Meztikus It is th thee res espo pons nsib ibil ility ity of th thee us user er of th this is st stan anda darrd to establish establi sh appr appropria opriate te safety and health practices and deter deter-mine the applicability asfm regulatory limitations prior to use. All specimens are loaded to fracture, at a constant rate of cross-head displacement. Sco Scope pe 1. However, other gage lengths can be used as long as they are practical, and in either case, the value of the gage length must be reported. We are a non-profit group that run this website to share documents. C — Free Download PDF At the same time, the grip facing material must prevent crushing, scoring or other damage to the test specimen that would lead to inaccurate results.

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If this test method is used for free-draining soils the maximum unit weight may not be well defined, and can be less than obtained using Test Methods D In addition, they are representative of the significant digits that generally should be retained. It is beyond the scope of these test methods to consider significant digits used in analytical methods for engineering design. The values stated in SI units are provided for information only, except for units of mass.

The units for mass are given in SI units only, g or kg. This implicitly combines two separate systems of units; that is, the absolute system and the gravitational system. It is scientifically undesirable to combine the use of two separate sets of inch-pound units within a single standard. These test methods have been written using the gravitational system of units when dealing with the inch-pound system. In this system, the pound lbf represents a unit of force weight. It is the responsibility of the user of this standard to establish appropriate safety and health practices and determine the applicability of regulatory limitations prior to use.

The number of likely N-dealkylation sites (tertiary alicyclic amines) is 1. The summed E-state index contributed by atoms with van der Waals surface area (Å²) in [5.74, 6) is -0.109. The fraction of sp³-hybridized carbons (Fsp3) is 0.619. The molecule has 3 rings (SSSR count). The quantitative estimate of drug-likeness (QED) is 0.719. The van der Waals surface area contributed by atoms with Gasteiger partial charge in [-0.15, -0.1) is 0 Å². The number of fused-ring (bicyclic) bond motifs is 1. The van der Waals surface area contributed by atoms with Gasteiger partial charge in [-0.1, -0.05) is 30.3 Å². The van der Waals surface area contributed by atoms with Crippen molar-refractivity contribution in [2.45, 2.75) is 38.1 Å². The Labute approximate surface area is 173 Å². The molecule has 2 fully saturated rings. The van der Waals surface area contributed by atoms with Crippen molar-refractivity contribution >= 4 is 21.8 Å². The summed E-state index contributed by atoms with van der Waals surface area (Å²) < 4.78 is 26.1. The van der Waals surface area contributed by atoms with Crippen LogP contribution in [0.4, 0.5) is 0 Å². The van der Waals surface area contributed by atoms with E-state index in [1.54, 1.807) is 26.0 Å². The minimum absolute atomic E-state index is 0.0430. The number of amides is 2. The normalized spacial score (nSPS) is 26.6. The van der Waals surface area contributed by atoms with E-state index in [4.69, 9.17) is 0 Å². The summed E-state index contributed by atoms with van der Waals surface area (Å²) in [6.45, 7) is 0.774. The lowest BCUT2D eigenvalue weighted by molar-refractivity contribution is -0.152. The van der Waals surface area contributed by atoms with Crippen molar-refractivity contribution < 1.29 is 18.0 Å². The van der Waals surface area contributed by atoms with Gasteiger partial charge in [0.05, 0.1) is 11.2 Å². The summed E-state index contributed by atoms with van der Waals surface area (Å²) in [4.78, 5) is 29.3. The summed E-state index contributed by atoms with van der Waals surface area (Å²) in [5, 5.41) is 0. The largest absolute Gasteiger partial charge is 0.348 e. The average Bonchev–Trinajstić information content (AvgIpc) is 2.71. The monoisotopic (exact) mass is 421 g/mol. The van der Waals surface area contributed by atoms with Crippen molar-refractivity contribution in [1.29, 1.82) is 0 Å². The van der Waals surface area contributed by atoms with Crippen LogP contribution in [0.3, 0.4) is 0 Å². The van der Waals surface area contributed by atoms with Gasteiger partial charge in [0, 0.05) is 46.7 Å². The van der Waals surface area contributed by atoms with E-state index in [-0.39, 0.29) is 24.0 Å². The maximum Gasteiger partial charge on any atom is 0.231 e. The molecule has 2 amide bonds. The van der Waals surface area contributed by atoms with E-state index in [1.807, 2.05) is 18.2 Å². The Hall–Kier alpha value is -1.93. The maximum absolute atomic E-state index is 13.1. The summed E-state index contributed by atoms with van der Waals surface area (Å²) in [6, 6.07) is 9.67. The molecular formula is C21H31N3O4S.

Mercury, or its vapor, may be hazardous to health and corrosive to materials. Caution should be taken when handling mercury and mercury containing products. Users should be aware that selling mercury or mercury containing products or both into your state may be prohibited by state law. Significance and Use 5.

In addition, foundation soils are often compacted to improve their engineering properties. Laboratory compaction tests provide the basis for determining the percent compaction and molding water content needed to achieve the required engineering properties, and for controlling construction to assure that the required compaction and water contents are achieved.

If the required degree of compaction is substantially less than the modified maximum dry unit weight using this test method, it may be practicable for testing to be performed using Test Method D and to specify the degree of compaction as a percentage of the standard maximum dry unit weight.

Since more energy is applied for compaction using this test method, the soil particles are more closely packed than when D is used. The general overall result is a higher maximum dry unit weight, lower optimum moisture content, greater shear strength, greater stiffness, lower compressibility, lower air voids, and decreased permeability. However, for highly compacted fine-grained soils, absorption of water may result in swelling, with reduced shear strength and increased compressibility, reducing the benefits of the increased effort used for compaction 2.